CAMBRIDGE, MASS.: The Digital Access Research Project (DARP) has officially launched in a collaboration between the metaLAB and the Berkman Klein Center for Internet and Society. The project will focus on the digital accessibility of performing arts to develop guidelines for law- and policymakers and performing arts organizations.
DARP developed out of metaLAB’s FutureStage project, which examined the future of performing arts amid the social and technological challenges of the pandemic. DARP continues this inquiry, with a renewed focus on the digital accessibility of performing arts events and the codification of streaming as part of disability laws in the U.S. and globally. DARP is led by international experts in disability law, copyright law, digital technology, and performing arts management.
The project is coordinated by Magda Romanska, a principal investigator at metaLAB, faculty associate at the Berkman Klein Center, and professor of dramaturgy at Emerson College. DARP hopes to issue strategies to address accessibility, as well as author’s and performer’s rights for performing arts companies that offer events that can be streamed or made otherwise available online.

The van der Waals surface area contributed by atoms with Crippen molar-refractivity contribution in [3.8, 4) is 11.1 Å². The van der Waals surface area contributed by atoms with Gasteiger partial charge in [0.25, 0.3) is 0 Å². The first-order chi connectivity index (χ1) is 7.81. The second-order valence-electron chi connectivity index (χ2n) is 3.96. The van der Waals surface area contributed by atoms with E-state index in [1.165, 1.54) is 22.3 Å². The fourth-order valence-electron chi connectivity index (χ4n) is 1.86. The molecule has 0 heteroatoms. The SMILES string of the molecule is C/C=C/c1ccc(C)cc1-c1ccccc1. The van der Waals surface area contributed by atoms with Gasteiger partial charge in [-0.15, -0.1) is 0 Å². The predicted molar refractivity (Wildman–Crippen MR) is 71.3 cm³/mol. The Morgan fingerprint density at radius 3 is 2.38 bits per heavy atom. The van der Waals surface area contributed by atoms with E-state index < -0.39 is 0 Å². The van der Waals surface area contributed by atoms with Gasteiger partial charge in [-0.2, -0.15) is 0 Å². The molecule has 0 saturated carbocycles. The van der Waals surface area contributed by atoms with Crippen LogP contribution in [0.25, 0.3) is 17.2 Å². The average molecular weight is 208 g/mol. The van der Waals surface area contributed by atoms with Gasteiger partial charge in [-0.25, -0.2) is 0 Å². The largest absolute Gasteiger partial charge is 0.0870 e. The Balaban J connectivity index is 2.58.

DARP group members include director Sam Gold; Kasia Lech, University of Amsterdam professor and executive director of the Theatre Times; Columbia University theatre management and producing concentration head and professor Steven Chaikelson; Doug Reside, curator of the theatre collection at the New York Public Library; Ilinca Todorut, artistic director of the International Online Theatre Festival; and Heidi Wiley, executive director of the European Theatre Convention, among others.
The mission of the Berkman Klein Center for Internet and Society, also based at Harvard, is to explore and understand cyberspace, to study its development, and the need or lack thereof for laws and sanctions surrounding it. It is an entrepreneurial nonprofit research center.
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